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After RuskinThe Social and Political Legacies of a Victorian Prophet, 1870–1920$
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Stuart Eagles

Print publication date: 2011

Print ISBN-13: 9780199602414

Published to Oxford Scholarship Online: May 2011

DOI: 10.1093/acprof:oso/9780199602414.001.0001

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‘Practical power and faith’: 1 Ruskin and the Companions of the Guild of St George

‘Practical power and faith’: 1 Ruskin and the Companions of the Guild of St George

Chapter:
(p.52) 2 ‘Practical power and faith’:1 Ruskin and the Companions of the Guild of St George
Source:
After Ruskin
Author(s):

Stuart Eagles

Publisher:
Oxford University Press
DOI:10.1093/acprof:oso/9780199602414.003.0003

Ruskin's utopianist Guild of St. George was the embodiment of his social challenge. An extension of his personality, it grew partly out of his early involvement with the Working Men's College in London. In microcosm, the Guild served directly both to help educate the workman through a free and carefully organised Museum in Sheffield, and to return a few of Ruskin's most loyal Companions, to a simple rural life. Others, working in the spirit of the Guild, but not directly for it, revived traditional handicrafts in the Lake District and on the Isle of Man. Before Ruskin's death, the dedication of his Companions was responsible for securing the Guild's modest successes, and although their efforts became less focused after 1900, they continued to support the sorts of progressive social institutions in which many of Ruskin's disciples congregated outside the Guild.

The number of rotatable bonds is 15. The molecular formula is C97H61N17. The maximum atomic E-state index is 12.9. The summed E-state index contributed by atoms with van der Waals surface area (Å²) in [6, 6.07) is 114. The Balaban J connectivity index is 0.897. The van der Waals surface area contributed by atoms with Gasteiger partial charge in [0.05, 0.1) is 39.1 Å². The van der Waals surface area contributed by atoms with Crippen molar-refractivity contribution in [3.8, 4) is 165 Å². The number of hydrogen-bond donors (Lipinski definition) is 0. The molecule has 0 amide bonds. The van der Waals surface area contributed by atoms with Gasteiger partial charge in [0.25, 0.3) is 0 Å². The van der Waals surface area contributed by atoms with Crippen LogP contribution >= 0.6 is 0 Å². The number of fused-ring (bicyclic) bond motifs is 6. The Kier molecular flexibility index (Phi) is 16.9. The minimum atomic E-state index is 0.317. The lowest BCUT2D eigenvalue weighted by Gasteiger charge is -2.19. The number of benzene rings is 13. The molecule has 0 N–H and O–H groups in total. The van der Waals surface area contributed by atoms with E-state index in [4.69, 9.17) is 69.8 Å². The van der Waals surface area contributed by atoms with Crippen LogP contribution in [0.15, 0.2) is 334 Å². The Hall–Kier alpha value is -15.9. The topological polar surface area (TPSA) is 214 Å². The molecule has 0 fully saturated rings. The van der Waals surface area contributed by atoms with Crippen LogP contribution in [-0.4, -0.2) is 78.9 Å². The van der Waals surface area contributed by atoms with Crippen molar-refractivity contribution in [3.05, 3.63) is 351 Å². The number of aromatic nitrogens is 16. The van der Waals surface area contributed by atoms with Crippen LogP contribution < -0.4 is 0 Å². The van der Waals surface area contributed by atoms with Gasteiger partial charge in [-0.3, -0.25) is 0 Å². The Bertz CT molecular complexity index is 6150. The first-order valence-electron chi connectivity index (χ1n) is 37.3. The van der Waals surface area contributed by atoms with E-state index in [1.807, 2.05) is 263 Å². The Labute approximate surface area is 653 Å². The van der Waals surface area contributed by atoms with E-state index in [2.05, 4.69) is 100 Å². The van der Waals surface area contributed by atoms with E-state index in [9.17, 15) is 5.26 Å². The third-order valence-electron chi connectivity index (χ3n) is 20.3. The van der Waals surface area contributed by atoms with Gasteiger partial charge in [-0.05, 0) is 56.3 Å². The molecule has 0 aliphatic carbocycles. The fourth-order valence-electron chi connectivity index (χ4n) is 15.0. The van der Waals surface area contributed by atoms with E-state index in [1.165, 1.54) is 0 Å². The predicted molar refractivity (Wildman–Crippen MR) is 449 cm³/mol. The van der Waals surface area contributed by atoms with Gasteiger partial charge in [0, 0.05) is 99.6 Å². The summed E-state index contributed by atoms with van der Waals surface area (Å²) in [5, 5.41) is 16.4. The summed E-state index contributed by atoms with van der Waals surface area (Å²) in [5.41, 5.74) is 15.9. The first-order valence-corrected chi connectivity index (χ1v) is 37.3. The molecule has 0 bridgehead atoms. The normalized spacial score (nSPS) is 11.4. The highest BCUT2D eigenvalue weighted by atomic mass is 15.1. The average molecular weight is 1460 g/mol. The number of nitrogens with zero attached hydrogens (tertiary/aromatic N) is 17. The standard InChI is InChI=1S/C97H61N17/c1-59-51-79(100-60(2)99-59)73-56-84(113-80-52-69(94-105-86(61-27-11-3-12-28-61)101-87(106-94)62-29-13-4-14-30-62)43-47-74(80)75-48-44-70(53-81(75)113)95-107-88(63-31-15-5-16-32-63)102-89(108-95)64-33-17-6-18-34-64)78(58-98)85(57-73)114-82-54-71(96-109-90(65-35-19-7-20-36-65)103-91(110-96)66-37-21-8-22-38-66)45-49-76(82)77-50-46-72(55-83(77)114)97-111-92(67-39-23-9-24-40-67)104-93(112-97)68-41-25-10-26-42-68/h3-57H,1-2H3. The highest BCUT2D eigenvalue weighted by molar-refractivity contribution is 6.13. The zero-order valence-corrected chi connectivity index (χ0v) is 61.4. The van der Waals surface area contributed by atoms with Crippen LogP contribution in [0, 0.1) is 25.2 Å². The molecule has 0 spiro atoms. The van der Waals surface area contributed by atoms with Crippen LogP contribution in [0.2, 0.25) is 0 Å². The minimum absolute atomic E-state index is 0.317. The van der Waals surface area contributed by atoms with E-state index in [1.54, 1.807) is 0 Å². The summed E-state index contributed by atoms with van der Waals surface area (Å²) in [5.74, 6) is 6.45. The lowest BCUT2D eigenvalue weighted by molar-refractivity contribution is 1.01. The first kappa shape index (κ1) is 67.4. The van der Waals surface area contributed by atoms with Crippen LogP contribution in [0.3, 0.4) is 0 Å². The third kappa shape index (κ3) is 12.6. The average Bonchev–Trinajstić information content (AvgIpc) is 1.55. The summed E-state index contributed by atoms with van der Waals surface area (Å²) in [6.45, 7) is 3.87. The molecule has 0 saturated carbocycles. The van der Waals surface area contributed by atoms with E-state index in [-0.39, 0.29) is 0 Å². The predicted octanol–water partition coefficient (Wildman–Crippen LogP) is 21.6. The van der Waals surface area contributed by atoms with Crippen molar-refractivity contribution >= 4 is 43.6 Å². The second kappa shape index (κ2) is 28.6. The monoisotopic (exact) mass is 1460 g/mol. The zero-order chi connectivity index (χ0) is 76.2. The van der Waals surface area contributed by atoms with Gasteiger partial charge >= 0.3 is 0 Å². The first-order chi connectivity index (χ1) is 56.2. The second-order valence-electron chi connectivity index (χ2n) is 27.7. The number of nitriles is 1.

Keywords:   Ruskin, Guild of St. George, Sheffield, companions, Isle of Man, museum, rural life, Lake District, handicrafts, working-class history

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